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Gaye Davis, Wendy Jasson da Costa and Shanti Aboobaker
DEPUTY President Kgalema Motlanthe bowed out of the leadership of the ANC last night – declining nomination to the party’s national executive committee (NEC) just hours after his challenge for the presidency was, as expected, scuppered by a resounding win for President Jacob Zuma.
New ANC deputy president Cyril Ramaphosa found himself in pole position to become ANC president at the next leadership conference in 2017 and positioned to become the country’s president in 2019.
Motlanthe’s decision to exit the leadership – he will now be an ordinary member of the ANC – reinforced expectations that he would also step down as the country’s deputy president as early as the new year, ending a career in government that began in 2007.
If he does so, Zuma may have to find an interim deputy president.
Although Ramaphosa is not an MP, he could swiftly become one by being put on to one of the ANC’s lists, as these have not been amended in the past 12 months.
But questions were being raised yesterday whether Ramaphosa would be able to wrap up his affairs – he heads an extensive business empire – or even whether he would want to. Becoming a member of the government would require him to comply with an ethics code designed to avoid conflicts of interest.
If he served as ANC deputy president without also becoming the country’s deputy, this would not apply.
There was speculation yesterday that ANC chairwoman Baleka Mbete might be brought back – she has previously served as deputy president – and she, too, could be rapidly put on a list and again sworn in as an MP.
A string of other high-profile ANC members also declined nomination for the NEC yesterday: they included presidential spokesman Mac Maharaj, Minister in the Presidency Trevor Manuel, Northern Cape ANC chairman John Block, struggle stalwart Jay Naidoo, Cosatu general secretary Zwelinzima Vavi, National Union of Metalworkers of SA general secretary Irvin Jim, National Union of Mineworkers (NUM) general secretary Frans Baleni, and former Free State ANC chairman Ace Magashule.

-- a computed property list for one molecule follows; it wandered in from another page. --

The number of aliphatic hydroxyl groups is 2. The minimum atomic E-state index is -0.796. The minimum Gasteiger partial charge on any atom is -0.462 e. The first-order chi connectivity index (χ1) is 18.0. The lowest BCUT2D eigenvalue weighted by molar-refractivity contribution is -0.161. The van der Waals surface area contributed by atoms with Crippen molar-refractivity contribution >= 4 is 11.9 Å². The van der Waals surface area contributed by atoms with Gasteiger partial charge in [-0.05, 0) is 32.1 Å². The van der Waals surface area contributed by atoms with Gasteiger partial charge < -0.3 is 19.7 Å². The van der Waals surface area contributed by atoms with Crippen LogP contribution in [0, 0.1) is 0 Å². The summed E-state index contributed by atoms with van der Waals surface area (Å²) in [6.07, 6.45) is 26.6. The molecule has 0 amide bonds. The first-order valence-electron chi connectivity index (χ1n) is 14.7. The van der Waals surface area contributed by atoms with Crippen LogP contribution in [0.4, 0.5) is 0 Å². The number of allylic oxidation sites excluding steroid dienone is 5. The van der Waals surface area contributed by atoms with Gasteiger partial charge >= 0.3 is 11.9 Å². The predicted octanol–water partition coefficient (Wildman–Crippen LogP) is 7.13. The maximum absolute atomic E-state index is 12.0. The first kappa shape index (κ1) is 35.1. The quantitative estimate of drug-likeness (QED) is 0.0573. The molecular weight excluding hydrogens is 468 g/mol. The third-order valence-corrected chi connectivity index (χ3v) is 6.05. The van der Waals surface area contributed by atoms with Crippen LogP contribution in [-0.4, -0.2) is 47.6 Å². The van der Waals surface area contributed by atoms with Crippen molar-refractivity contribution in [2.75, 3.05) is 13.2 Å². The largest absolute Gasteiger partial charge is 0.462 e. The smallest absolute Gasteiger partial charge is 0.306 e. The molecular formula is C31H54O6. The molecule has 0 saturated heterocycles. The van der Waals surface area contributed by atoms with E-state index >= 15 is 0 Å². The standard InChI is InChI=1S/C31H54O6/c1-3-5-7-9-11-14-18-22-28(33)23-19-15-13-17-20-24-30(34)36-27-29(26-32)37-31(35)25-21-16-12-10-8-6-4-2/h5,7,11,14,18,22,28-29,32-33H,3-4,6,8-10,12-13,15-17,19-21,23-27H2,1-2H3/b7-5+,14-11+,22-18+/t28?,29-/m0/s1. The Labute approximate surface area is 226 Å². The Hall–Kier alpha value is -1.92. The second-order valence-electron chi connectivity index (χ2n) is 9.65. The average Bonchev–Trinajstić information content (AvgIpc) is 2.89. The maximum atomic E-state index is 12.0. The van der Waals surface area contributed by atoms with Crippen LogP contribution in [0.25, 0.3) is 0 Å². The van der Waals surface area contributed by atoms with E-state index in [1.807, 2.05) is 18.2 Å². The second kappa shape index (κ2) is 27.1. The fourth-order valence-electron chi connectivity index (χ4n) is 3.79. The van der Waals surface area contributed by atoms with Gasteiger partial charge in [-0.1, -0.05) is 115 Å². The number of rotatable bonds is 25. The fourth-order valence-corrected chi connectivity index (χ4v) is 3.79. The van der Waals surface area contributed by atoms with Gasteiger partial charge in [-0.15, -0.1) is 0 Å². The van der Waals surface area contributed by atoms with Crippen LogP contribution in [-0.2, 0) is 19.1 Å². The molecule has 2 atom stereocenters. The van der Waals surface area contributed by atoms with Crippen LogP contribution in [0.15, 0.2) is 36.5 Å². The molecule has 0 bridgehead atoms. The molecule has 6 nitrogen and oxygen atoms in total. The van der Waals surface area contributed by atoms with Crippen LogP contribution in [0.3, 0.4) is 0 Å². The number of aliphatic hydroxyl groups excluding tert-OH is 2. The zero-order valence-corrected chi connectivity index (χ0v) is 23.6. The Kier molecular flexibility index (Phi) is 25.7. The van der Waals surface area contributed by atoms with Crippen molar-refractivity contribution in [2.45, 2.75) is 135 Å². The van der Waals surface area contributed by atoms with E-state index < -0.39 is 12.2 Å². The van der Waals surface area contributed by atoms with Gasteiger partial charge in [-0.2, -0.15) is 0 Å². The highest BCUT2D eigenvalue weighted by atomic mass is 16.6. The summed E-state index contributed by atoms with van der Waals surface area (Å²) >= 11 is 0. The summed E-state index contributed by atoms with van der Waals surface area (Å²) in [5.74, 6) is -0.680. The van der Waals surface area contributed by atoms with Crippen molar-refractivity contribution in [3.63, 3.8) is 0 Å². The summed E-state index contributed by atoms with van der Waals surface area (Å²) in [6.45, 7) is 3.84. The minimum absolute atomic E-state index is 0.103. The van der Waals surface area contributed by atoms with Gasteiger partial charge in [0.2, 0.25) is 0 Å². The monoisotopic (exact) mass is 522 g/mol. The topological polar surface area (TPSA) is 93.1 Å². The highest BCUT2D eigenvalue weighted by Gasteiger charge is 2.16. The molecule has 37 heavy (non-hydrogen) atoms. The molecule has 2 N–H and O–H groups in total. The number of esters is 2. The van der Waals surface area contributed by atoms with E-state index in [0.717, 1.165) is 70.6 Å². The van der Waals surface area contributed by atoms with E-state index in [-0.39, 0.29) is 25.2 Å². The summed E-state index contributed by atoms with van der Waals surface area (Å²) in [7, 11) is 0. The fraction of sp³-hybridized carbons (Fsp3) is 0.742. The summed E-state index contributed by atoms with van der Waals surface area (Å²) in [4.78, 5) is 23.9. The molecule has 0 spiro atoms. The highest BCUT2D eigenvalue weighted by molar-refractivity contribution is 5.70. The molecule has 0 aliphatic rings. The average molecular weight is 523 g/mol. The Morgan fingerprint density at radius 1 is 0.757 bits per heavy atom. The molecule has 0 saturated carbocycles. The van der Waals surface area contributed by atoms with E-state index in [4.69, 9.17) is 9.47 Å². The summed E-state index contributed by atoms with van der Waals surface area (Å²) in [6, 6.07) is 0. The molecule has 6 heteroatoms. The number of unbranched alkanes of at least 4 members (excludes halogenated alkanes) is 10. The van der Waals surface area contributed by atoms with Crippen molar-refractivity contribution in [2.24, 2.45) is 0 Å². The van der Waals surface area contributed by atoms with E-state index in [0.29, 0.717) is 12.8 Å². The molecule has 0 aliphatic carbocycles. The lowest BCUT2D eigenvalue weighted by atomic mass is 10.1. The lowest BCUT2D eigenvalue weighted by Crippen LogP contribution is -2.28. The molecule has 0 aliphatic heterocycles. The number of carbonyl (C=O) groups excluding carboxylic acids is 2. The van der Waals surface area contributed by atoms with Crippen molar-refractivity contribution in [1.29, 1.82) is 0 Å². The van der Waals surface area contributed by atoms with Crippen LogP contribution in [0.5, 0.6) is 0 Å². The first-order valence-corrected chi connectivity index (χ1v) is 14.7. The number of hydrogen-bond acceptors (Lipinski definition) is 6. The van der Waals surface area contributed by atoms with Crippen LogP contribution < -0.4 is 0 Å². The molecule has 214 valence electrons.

Motlanthe and Ramaphosa – old friends with a shared union background – exchanged warm embraces last night.
Ramaphosa’s entry into the government was welcomed by the markets, but labour was more circumspect, Vavi noting not only his ability to reassure business, but also his labour background as a founding secretary of NUM.
“I have full confidence in our leaders that indeed they will outdo themselves. They were elected by the entire leadership of the ANC,” Motlanthe told delegates.
But he urged the ANC, as the “epitome of democracy”, to continue working against racism and sexism.
“We must continue to sharpen our ability to hear the cries of our people (to eliminate) unemployment, poverty and inequality and utilising the mandate from our people to address these challenges,” said Motlanthe, who looked drained.
Zuma was returned for a
second term with 2 983 votes to Motlanthe’s 991 – a margin of about 25 percent, which was echoed in the defeats of all the challengers who went up against those standing on Zuma’s slate.
While no surprise, the outcome saw Zuma supporters erupt in triumphal celebration inside the plenary marquee on the University of the Free State campus and across the city of Bloemfontein, which reverberated to the sound of vuvuzelas, hooters and blaring music systems after the decisive victory was announced at midday.
In his victory speech, Zuma said it was important that delegates move beyond the election and unite the party, warning against sidelining those who backed the losing candidates and insisting the new leadership preside over a united party.
“You have to be careful about how you treat one another. You can’t find a situation where after the elections of officials and the additional members, members who were exercising their democratic right must feel that they are outside the organisation. No one must feel so,” Zuma said.
While he is expected to reshuffle his cabinet in the new year, Zuma might wait until after the January cabinet lekgotla and his State of the Nation address before doing so – to avoid accusations of retribution.
But the heads of Gauteng ANC chairman Paul Mashatile, strategist behind the campaign for change, and Human Settlements Minister Tokyo Sexwale, who challenged for treasurer general and deputy president respectively, may be on the block. Sports Minister Fikile Mbalula, who contested Gwede Mantashe for secretary-general, may survive due to the value of his organisational skills.
It will take more than rhetoric to heal the fissures in the ANC that are threatening – some are hinting – to erupt in another splinter formation.